-Slides, color photos, color printouts, even a photocopied or laser-printed sheet with clear pictures of your projects is enough.
-If you have particular skills or talents, like sketching or modeling or computer work, emphasize them in your samples.
-Five or six images should be enough to whet their appetites, but send more if you have enough quality projects and photos.
6. Include your C.V. or resume
-Keep it to one page.
-List experience with work, computer programs.
7. Don’t over-design this little package!
-Don’t spend hours working on your letterhead and picking special papers for your envelopes and letters. Don’t try any crazy layouts or stunts to make your package stand out – you are not applying for a graphic design position. Just be sure you
-Make it clear
-Make it short
8. Call, fax or e-mail the firm or designer to get a contact name
- the person who handles hiring – and label your package to their “Attention.”
- Send it off!
- Even if the firm says they are not hiring at the moment, get a contact name and send off your package anyway.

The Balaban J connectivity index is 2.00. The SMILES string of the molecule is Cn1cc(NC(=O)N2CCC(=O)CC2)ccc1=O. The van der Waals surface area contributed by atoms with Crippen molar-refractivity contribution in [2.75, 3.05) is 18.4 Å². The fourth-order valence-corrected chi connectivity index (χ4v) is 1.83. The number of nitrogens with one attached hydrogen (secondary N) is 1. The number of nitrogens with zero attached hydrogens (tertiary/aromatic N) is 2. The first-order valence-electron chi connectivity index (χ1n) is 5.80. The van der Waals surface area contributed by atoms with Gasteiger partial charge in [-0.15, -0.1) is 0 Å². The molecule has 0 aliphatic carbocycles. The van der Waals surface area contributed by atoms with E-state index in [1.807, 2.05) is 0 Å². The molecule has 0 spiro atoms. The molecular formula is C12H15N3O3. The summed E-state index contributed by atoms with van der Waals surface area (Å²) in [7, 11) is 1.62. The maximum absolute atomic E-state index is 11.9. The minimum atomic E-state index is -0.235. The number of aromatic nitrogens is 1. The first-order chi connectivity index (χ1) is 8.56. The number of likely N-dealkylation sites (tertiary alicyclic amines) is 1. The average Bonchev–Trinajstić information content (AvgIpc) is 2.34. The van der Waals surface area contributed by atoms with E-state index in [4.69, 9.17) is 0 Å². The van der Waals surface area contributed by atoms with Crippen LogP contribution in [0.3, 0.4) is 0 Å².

9. After sending your packet to the list of designers:
-After a week or so, contact the firms by phone, fax, or by e-mail.
-Be sure to talk to the person you sent the package to.
-Confirm they have received your package. Ask them if there are any questions they have about it. Ask them if they would like to see more work.
-If they have questions, answer them; if they want to see work, send them some more. If they want to have you come in for an interview, do it!
-If you need to travel a long distance for the interview, try to set up a few other interviews for the same time, and give yourself some time to see the sites- make the trip as multi-purpose as possible.
10. Repeat Step 9 every month (even every 2 weeks) or so until you get someone to invite you over for an interview. Being persistent pays! Stay in contact with the firms and send them more of your work as you produce more. Gather firm names and look for firms that are hiring at Coroflot! Keep at it!
giving this PDF a read.
Getting A Design Job | IDSA | Rob Jensen Design.
Impeccably designed by Michel Penneman and Oliver Hannaert, The PANTONE HOTELTM, Brussels showcases the color of emotion with a distinctive hue on each colorous guest floor. From vivid to subdued, for business or leisure, our unique boutique hotel perfectly suits your savvy palette and colorful imagination.
From a design perspective, The PANTONE HOTELTM, Brussels is built on an exceptional use of contrast; a white canvas provides clean space for saturated colors to pop. Guest rooms feature unique photography by esteemed Belgian photographer Victor Levy.
Welcome to the center of the color universe.
Brussels Hotel – Pantone Hotel in Brussels Centre – Belgium.